The events that followed are confused, inveigled by accusation, embellishment, and propaganda, but the rumours of perfidy and betrayal have ensured that they will hold a dark place in the annals of Cainite history, over-shadowed only by the events that followed. What is known for certain is that the summit was attacked, and that the worst casualties were on the side of the Cainite Crusade. The most grievous casualty was Sir Petrus himself, who was cut down by the Lexor Brujah known as Sir Conrad de Monreal. In the wake of the attack, protestations of intrigue and interference from outside forces were made (particularly by the Concord and the Baron’s Gangrel), but they were drowned out by accusations and counter-accusations of betrayal from both sides.
Matters were not helped by the nigh simultaneous coup of Alexius Mourzophlos Ducas, which removed Alexius IV and installed Ducas in his place as Alexius V. Both the deposed Alexius IV and his father Isaac II were dead within weeks, and all hope of financial salvation perished with them. The mortal barons of the Fourth Crusade clamoured for vengeance and satisfaction of their debt, and declared a renewed war on the city.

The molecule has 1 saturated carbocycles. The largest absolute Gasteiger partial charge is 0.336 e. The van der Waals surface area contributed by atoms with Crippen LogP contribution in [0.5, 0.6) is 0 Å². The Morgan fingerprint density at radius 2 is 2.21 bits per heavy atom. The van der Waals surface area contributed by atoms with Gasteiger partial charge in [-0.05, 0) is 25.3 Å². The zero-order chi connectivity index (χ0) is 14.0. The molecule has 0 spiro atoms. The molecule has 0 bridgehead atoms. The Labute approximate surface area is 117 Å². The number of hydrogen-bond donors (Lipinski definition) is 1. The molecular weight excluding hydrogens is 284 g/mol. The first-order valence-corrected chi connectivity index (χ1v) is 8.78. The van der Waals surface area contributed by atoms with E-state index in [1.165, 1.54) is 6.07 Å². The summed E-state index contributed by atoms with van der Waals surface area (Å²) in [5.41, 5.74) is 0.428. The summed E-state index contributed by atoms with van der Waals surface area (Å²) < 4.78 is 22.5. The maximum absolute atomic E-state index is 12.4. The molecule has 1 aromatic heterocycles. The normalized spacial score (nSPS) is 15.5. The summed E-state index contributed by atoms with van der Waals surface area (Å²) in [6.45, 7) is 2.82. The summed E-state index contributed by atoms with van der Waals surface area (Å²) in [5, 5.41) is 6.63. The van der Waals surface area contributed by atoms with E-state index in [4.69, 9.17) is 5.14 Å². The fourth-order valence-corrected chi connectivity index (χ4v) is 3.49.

Overcome with grief and rage at the loss of his best friend and the betrayal of the Greeks, Duke Guy of Provence declared a state of total war on the Cainites of the Dream. For all his good intentions and works, the name of Petrus the Troubadour would forever be blackened, linked to the calamitous folly that transpired during the Great Sack.
Embrace: Mid 11th century.
Final Death: January 29th, AD 1204.
Lineage: Childe of Marcia Felicia Licinia, childe of Phaedyme, childe of the “Black Mother” (d), childe of the Ravnos Antediluvian. Petrus was a member of the Phaedymite bloodline, and he counted himself among the 7th generation.